Wednesday, February 4, 2009


It snowed four inches overnight--a light, fluffy flocking that accumulated on the tree branches and made them dazzle this morning. The image is from my front porch at first light, just as the sun just began to illuminated the woods.

Last evening, we went to see the Batsheva Dance Company. The company danced sections from a full-evening work called Deca Dance by the company's choreographer, Ohad Naharin. While the program listed the named sections of the dance, it also indicated that the company would not necessarily dance the sections in the order listed, so I couldn't determine which of the sections I enjoyed and which I thought could (and should) have been left out. The first four sections were powerful and compelling dances--so good that I was glad that I braved the accumulating snow and slippery roads to get to the performance. The first section (Anaphaza), in particular, was, as the local newspaper dance critic noted in her review, "surely one of the most riveting theatrical works ever created." I concur. This section featured the full company, dressed in boxy black suits, white shirts, and fedoras, sitting on chairs in a semicircle. They writhed rhythmically on, above, and below their chairs to a loud, percussive, angry-sounding recording of a Hebrew folk song. Then, the program deteriorated with two pieces that were idiosyncratic, self-indulgent and, ultimately, tiresome.

Following intermission, the company performed two more sections. One section included a duet between two of the male members of the ensemble that was very well done. But, other portions of the same section were danced to "music" that sounded more like random noise, and the dancers writhed and squirmed gracelessly. In addition, further along in the same section, some of the women dancers "mooned" the audience, then they began to expose their pubes. The males followed suit, but their cocks and balls were hidden, tucked between their legs. It was all gratuitous and stupid. The final, unfortunate and interminable section (George and Zalman) involved five women dancing to minimalist musical tinklings with a repeating voiceover that included a few new words with each intonation--sort of a "talk down the lane" scenario. The voiceover was meaningless babble to begin with, and nearer the end, it added gratuitous obscenities designed to add shock value, I suppose. Perhaps the shock was necessary, because the dancing was certainly uninspired and tiresome.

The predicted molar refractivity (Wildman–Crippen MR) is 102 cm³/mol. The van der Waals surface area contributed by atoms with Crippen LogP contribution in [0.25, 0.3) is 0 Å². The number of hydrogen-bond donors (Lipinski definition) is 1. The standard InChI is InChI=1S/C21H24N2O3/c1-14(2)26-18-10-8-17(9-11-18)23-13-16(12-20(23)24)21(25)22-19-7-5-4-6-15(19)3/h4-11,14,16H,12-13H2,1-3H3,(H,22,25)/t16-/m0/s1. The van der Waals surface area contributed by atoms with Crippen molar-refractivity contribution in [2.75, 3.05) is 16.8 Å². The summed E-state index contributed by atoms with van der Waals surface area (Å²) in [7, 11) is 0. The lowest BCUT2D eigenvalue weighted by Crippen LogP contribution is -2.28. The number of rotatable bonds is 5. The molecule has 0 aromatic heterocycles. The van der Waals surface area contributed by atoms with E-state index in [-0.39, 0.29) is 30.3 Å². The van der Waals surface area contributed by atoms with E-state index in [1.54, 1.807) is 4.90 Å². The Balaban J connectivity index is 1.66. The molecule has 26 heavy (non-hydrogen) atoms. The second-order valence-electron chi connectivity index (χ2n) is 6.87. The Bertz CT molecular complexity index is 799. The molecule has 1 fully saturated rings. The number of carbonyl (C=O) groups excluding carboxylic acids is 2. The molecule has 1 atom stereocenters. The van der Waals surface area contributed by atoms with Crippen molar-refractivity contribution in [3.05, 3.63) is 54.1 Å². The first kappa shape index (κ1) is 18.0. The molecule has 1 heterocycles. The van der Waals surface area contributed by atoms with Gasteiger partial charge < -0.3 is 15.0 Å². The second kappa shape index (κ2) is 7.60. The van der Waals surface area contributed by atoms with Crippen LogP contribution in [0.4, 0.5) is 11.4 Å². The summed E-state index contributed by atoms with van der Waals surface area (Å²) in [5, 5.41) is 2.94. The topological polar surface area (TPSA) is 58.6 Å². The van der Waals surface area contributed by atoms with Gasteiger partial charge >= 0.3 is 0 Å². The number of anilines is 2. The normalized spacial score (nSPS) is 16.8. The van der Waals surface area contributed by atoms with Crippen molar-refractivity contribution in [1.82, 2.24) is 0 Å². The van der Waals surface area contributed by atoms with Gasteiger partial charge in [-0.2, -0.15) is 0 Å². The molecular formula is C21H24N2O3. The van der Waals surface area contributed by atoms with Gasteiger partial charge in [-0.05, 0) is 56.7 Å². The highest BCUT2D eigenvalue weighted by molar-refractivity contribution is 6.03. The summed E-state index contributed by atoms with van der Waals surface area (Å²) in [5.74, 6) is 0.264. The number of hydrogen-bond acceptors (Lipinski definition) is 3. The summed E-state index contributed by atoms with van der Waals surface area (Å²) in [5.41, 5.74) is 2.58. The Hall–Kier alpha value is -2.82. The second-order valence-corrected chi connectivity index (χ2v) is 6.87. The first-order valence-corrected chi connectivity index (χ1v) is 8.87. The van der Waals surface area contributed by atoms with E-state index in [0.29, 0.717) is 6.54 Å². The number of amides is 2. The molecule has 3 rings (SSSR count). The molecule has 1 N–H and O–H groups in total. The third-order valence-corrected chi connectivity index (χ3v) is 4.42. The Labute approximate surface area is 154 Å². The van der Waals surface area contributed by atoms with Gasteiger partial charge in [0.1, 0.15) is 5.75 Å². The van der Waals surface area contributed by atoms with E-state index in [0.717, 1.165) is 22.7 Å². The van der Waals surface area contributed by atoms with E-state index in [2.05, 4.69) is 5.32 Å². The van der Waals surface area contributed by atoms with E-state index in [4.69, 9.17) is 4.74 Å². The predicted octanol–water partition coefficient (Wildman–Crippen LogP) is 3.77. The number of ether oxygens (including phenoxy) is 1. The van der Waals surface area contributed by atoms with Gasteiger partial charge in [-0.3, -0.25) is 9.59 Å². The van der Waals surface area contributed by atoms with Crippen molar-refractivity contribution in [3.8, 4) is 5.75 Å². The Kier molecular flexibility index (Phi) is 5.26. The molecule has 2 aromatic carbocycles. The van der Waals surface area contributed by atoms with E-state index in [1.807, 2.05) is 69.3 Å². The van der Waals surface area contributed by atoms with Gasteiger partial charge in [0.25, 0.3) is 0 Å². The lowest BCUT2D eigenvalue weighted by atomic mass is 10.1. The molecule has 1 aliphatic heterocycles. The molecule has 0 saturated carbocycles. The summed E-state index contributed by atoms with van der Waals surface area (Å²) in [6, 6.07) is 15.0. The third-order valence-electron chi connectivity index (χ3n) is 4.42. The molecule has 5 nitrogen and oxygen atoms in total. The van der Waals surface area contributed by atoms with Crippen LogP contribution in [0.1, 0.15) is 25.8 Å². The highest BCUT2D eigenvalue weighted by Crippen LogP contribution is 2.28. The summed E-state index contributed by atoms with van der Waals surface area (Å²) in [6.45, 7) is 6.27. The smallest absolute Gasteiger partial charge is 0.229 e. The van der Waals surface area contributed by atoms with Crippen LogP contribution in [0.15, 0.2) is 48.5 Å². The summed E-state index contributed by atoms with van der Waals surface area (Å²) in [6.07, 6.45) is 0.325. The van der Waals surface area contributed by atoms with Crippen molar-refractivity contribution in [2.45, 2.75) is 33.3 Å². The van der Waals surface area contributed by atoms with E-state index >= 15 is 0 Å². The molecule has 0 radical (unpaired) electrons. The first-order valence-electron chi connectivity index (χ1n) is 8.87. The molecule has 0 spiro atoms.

Clearly, Ohad Naharin has some real talent, but is also given to navel-gazing. He needs an editor and some self-restraint.

Tuesday, February 3, 2009

Snowy Saturday (and Sunday)

Our part of the Mid-Atlantic hasn't had much snow this season (thank goodness), but we did receive two inches of snow followed by a light coating of sleet on Wednesday, January 28. The first weekend of February remained snowy, but I went out for a walk on both Saturday and Sunday. On Saturday, my walk took me to the local preserve where I walked on untrodden snow for most of the walk--until I got to the trail that parallels the creek, which had been thoroughly packed down by visitors into an uneven, ankle-twisting stretch of ice. I spent some time photographing my favorite American beech forest. The images weren't extraordinary, so I haven't uploaded them. However, just as I entered the woods to photograph the beeches, I routed a Red-tailed Hawk that circled through the open woods a few times and then disappeared.

Further along the trail, near the creek, I photographed a hornbeam tree. I really love hornbeams (Carpinus caroliniana). First, I love their common names: hornbeam (what the heck does that mean, anyway?), ironwood (because the wood is extremely hard and so dense that it sinks in water) and, above all, musclewood (a reference to the trunk's similarity to a man's sinewy muscles). I can't resist caressing the trunk when I take the time to stop and enjoy it.

Any resemblance?

On Sunday, we went for a walk in a nearby public park. By the afternoon, temperatures had warmed into the low 50s, snow was melting, and the path in the park was free of ice and full of walkers. The sky was crystalline blue like it only gets in the winter here. (My brother-in-law, who lives in California, calls the skies here in the Mid-Atlantic "Eastern gray" because, even when it's not cloudy, the sky has that characteristic haze that makes summertime sky images white or pale gray.